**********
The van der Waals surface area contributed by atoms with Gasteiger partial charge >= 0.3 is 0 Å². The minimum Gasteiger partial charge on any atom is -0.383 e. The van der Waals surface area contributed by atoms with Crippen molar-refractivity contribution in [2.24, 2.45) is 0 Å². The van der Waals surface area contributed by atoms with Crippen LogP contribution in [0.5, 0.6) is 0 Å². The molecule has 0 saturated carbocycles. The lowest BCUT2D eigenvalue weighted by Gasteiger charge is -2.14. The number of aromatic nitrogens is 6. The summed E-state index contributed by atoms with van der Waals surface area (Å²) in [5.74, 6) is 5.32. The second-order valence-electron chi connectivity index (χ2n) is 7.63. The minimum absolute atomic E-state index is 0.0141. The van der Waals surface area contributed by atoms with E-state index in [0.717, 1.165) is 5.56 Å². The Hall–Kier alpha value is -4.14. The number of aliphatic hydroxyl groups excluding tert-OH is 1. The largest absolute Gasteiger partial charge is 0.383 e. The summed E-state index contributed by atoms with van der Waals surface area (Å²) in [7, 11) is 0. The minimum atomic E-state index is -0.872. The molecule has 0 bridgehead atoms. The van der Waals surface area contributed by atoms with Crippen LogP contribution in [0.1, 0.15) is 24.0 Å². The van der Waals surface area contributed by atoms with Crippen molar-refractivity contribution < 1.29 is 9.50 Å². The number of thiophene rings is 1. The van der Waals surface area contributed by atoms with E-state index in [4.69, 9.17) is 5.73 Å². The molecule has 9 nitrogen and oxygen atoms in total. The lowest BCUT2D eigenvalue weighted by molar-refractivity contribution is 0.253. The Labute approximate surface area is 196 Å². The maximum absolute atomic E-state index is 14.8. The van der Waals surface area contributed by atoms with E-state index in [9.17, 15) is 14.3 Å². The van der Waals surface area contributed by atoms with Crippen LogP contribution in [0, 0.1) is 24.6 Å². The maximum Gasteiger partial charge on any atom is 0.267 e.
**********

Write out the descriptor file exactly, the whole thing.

The van der Waals surface area contributed by atoms with Gasteiger partial charge >= 0.3 is 0 Å². The minimum Gasteiger partial charge on any atom is -0.383 e. The van der Waals surface area contributed by atoms with Crippen molar-refractivity contribution in [2.24, 2.45) is 0 Å². The van der Waals surface area contributed by atoms with Crippen LogP contribution in [0.5, 0.6) is 0 Å². The molecule has 0 saturated carbocycles. The lowest BCUT2D eigenvalue weighted by Gasteiger charge is -2.14. The number of aromatic nitrogens is 6. The summed E-state index contributed by atoms with van der Waals surface area (Å²) in [5.74, 6) is 5.32. The second-order valence-electron chi connectivity index (χ2n) is 7.63. The minimum absolute atomic E-state index is 0.0141. The van der Waals surface area contributed by atoms with E-state index in [0.717, 1.165) is 5.56 Å². The Hall–Kier alpha value is -4.14. The number of aliphatic hydroxyl groups excluding tert-OH is 1. The largest absolute Gasteiger partial charge is 0.383 e. The summed E-state index contributed by atoms with van der Waals surface area (Å²) in [7, 11) is 0. The minimum atomic E-state index is -0.872. The molecule has 0 bridgehead atoms. The van der Waals surface area contributed by atoms with Crippen LogP contribution in [0.1, 0.15) is 24.0 Å². The van der Waals surface area contributed by atoms with Crippen molar-refractivity contribution < 1.29 is 9.50 Å². The number of thiophene rings is 1. The van der Waals surface area contributed by atoms with E-state index in [4.69, 9.17) is 5.73 Å². The molecule has 9 nitrogen and oxygen atoms in total. The lowest BCUT2D eigenvalue weighted by molar-refractivity contribution is 0.253. The Labute approximate surface area is 196 Å². The maximum absolute atomic E-state index is 14.8. The van der Waals surface area contributed by atoms with E-state index in [9.17, 15) is 14.3 Å². The van der Waals surface area contributed by atoms with Crippen LogP contribution in [0, 0.1) is 24.6 Å². The maximum Gasteiger partial charge on any atom is 0.267 e.